"Procrastination is not a clinical symptom of ADHD, but several features of ADHD, such as inattention, impulsivity and hyperactivity, are associated with it," says Kreegipuu. "In clinically diagnosed ADHD, there is a link with procrastination – people with this diagnosis are more likely to postpone doing things compared to other people." 

Anxiety or excitement 

Procrastination is quite a multi-faceted phenomenon. Passive and active procrastination are most commonly talked about. 

In the case of the passive form, the main reason for procrastination is worry, fear or anxiety related to performance and the work process. For example, a person may be unconsciously afraid of not being fit for their job, and, as a result, their self-esteem may be damaged. Some people, also unconsciously, fear success and the extra stress that comes with it.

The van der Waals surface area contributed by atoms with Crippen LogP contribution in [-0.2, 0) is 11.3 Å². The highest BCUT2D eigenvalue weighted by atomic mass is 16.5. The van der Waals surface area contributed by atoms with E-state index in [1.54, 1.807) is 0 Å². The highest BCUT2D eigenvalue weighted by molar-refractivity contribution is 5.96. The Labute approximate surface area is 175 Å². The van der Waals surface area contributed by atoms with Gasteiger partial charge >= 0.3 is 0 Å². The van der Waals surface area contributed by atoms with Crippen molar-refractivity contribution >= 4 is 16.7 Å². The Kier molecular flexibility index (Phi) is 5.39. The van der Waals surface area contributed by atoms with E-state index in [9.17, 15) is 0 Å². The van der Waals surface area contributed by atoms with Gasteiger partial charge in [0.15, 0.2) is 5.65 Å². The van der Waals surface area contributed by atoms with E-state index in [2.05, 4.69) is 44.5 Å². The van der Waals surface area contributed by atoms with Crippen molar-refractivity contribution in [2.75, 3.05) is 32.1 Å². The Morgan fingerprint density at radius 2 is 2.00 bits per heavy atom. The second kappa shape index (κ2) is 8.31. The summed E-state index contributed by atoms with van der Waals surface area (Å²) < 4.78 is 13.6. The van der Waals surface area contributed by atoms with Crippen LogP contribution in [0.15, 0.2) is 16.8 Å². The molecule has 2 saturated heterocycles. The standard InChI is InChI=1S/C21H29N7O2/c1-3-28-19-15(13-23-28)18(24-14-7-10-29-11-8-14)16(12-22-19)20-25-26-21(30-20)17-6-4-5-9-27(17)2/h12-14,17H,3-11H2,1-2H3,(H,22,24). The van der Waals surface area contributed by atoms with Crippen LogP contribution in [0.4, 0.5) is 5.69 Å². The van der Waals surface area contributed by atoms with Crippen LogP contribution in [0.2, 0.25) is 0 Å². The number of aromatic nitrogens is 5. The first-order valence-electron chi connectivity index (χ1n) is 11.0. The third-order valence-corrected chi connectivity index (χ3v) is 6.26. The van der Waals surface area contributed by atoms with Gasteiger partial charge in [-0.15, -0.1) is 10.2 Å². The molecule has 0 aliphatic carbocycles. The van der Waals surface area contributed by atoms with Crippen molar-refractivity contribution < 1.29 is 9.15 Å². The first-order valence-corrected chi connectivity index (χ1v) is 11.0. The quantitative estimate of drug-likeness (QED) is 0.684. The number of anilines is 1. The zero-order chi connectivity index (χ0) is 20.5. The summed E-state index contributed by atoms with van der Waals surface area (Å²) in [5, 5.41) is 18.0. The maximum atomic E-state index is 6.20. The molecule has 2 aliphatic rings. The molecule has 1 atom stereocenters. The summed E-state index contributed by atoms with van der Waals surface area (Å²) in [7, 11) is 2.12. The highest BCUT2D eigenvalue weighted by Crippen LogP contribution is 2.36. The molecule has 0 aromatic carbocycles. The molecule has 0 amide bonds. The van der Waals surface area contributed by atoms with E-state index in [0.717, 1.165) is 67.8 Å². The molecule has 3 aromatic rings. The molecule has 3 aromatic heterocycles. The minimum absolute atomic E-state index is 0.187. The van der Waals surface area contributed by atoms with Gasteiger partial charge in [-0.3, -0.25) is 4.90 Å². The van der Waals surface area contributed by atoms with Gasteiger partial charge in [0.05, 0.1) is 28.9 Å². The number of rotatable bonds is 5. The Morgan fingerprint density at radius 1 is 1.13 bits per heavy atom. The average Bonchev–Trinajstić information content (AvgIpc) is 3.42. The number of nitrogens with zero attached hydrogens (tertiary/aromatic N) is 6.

Active procrastinators, on the other hand, rely on the excitement from time pressure, giving them the energy to finish tasks quickly and on time. Such people often say that their work progresses better under pressure because the adrenaline rush helps them complete tasks more efficiently. According to some studies, this approach indeed improves learning performance. 

However, even active procrastination should be used with caution. Research so far confirms that procrastination is still bad for people in the long run. Even if the end result is successful, procrastination causes excessive anxiety and stress, which is not good for health.